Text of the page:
My blog on Dubai a few months back inspired him to book a seven-day stay in December. I tried to talk him down to three—wouldn’t want anyone to take my travel tip and then be bored—but he persisted.
You see, his travel style is different from mine. While I go off in search of natural phenomena, interesting cultures, and history, he seeks the future. He’s not looking for what the human spirit has already endured or created, he’s looking for what the human spirit can and will do.
While I found Dubai, the city of world records, a bit crass and obnoxious, he found this Emirate fascinating, like escaping into tomorrow. The Burj Khalifa, the world’s tallest building, was not only amazing from the observation tower inside, but inspirational when viewed from the deck of the Dubai Creek Gulf and Yacht Club. His wife loved the world’s most visited mall, and his daughters enjoyed the world’s coolest water park, Atlantis Dubai, located on a manmade island, the Palms, itself an amazing feat of geological engineering.
While his jaunt to the desert to view historic Bedouin culture was mildly interesting, his day trip to Abu Dhabi blew him away. The capital of the United Arab Emirates has decided to catch up to its neighboring Emirate, Dubai. It is building “one of the most remarkable art and culture projects in the world” (Anthony Shadid, New York Times). This museum complex on Saadiyat Island will house a branch of the Guggenheim and of the Louvre as well as a national museum. And according to my reader’s tour guide, Abu Dhabi has a thirty-year contract with the Louvre to support exhibits.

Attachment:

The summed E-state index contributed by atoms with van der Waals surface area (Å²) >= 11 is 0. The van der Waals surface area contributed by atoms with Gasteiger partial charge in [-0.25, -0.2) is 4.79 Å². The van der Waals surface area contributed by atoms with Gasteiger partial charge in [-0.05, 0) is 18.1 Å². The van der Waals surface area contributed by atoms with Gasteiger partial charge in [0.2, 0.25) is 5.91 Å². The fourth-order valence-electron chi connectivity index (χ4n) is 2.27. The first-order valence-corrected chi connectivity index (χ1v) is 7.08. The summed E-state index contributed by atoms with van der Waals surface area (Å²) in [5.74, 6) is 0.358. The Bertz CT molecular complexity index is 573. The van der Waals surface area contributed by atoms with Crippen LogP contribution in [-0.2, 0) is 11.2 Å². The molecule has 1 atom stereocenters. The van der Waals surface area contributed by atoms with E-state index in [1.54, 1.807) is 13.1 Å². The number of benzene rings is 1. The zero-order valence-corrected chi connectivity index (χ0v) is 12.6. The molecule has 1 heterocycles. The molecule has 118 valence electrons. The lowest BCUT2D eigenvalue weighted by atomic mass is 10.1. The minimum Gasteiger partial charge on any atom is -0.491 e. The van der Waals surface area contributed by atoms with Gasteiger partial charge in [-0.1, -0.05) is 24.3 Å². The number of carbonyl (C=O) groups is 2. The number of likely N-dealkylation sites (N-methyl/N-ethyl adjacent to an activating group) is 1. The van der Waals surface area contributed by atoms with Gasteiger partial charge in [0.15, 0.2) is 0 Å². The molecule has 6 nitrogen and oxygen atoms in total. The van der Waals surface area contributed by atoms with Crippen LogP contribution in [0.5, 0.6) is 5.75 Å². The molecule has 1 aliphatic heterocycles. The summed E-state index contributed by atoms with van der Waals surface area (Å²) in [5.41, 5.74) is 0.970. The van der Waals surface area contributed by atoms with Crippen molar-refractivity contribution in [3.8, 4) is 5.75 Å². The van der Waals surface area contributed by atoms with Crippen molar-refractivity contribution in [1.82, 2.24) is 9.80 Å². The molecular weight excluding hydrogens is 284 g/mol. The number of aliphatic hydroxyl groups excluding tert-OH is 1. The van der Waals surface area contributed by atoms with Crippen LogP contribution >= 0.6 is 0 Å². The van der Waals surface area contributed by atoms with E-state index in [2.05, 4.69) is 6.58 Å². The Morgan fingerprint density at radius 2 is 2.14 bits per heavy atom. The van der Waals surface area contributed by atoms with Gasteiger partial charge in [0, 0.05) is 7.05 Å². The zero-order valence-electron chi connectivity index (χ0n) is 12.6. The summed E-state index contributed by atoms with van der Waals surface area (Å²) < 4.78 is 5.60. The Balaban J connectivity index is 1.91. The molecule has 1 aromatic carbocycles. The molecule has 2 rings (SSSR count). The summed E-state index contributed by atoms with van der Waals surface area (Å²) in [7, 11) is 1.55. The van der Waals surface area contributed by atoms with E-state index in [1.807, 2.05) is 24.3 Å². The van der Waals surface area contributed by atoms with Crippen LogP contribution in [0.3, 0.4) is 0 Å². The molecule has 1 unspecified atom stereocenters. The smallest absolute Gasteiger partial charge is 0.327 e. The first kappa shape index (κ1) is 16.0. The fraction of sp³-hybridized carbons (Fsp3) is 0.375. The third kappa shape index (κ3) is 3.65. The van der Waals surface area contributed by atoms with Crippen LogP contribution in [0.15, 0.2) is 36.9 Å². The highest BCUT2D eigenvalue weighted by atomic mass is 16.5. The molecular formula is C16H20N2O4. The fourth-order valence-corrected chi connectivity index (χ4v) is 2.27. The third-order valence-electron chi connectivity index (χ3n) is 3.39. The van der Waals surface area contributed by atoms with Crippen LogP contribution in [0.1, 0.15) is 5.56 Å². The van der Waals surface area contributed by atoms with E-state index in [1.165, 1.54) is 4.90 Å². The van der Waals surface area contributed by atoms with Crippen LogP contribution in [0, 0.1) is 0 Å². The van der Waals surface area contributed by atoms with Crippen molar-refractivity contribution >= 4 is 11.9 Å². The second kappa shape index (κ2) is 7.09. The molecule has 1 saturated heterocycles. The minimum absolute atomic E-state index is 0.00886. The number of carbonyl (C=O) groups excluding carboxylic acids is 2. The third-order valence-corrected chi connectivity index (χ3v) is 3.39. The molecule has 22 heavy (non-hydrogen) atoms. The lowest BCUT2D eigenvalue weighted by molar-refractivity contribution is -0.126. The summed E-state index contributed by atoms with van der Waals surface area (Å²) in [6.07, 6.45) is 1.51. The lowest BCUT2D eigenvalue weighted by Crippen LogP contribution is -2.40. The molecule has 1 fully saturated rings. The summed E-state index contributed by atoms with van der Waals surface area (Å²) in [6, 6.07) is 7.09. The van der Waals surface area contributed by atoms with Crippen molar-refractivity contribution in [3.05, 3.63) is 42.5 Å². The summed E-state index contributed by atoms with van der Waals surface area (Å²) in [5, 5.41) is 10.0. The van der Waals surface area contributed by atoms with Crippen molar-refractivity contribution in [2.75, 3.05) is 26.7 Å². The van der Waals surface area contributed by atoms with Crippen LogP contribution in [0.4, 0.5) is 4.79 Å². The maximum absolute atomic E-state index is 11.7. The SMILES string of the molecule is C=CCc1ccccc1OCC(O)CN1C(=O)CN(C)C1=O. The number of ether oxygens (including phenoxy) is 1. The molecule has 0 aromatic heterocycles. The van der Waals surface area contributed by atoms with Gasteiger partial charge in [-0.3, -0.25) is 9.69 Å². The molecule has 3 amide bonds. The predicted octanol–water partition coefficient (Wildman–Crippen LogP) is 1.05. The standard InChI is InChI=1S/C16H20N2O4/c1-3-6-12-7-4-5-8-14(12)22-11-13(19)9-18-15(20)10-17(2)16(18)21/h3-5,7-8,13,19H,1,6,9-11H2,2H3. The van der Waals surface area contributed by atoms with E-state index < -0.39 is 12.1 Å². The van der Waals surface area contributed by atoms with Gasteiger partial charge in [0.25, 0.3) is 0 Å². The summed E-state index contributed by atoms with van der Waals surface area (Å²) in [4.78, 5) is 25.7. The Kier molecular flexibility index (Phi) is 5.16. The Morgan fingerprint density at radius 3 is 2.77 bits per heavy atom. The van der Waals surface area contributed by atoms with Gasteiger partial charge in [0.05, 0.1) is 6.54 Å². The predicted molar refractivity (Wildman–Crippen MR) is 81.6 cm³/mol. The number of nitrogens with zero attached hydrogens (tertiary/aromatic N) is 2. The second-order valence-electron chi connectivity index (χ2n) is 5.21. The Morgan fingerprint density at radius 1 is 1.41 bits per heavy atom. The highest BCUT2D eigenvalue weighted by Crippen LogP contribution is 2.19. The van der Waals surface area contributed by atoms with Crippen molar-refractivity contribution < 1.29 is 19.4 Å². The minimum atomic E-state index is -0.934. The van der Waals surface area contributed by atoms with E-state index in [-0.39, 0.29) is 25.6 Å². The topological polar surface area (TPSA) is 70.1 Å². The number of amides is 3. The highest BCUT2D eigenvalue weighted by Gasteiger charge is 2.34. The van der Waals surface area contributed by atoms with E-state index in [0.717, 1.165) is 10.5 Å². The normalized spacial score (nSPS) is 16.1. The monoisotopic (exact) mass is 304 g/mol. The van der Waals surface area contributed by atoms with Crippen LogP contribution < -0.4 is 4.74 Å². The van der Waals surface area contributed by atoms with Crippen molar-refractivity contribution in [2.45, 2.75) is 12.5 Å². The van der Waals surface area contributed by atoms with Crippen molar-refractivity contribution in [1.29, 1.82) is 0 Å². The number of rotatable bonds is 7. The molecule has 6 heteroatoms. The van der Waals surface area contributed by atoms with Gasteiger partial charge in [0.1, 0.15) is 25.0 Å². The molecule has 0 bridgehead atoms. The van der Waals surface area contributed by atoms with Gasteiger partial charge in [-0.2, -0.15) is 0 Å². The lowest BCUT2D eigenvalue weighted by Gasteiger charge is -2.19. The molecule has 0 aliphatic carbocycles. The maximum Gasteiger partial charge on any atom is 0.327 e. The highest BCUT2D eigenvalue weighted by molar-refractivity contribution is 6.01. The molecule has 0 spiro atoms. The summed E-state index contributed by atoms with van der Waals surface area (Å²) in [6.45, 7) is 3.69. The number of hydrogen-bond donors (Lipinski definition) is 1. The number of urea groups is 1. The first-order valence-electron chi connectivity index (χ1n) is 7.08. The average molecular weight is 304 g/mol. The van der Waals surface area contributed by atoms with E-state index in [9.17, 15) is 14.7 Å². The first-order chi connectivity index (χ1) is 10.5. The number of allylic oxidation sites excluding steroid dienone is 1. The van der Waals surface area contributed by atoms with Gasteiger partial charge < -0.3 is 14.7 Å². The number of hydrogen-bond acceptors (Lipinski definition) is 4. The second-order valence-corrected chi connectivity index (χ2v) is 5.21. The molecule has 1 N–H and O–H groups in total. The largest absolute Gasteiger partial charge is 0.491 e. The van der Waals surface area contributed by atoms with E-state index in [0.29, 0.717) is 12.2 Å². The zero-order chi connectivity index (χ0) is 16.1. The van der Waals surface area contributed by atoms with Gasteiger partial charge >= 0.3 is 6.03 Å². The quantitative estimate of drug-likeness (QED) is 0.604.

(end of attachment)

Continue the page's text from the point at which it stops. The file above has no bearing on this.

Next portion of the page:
That same day, my reader visited Sheikh Zayed Grand Mosque, the most opulent in the Emirates. But the highlight of Abu Dhabi was Ferrari World, the largest indoor theme park and the first one based on the Ferrari. Not only did he get to see the Ferrari of the future but he also rode a Ferrari-shaped roller coaster—which is, of course, the fastest coaster in the world.
So what have I learned from this reader. Any place can be fascinating if you approach it with the right attitude. Because Dubai is so new and so barren, I wrote it off for lack of history and natural wonders. But coping with that geography is what now makes it so special. Had I looked harder, I would have learned a lot more.
My reader and his family are eager to return to the UAE for the opening of the museum complex . Maybe I, too, should pencil that 2017 date on to my calendar. You see, I'm already looking to the future! Thanks to all my readers for their feedback.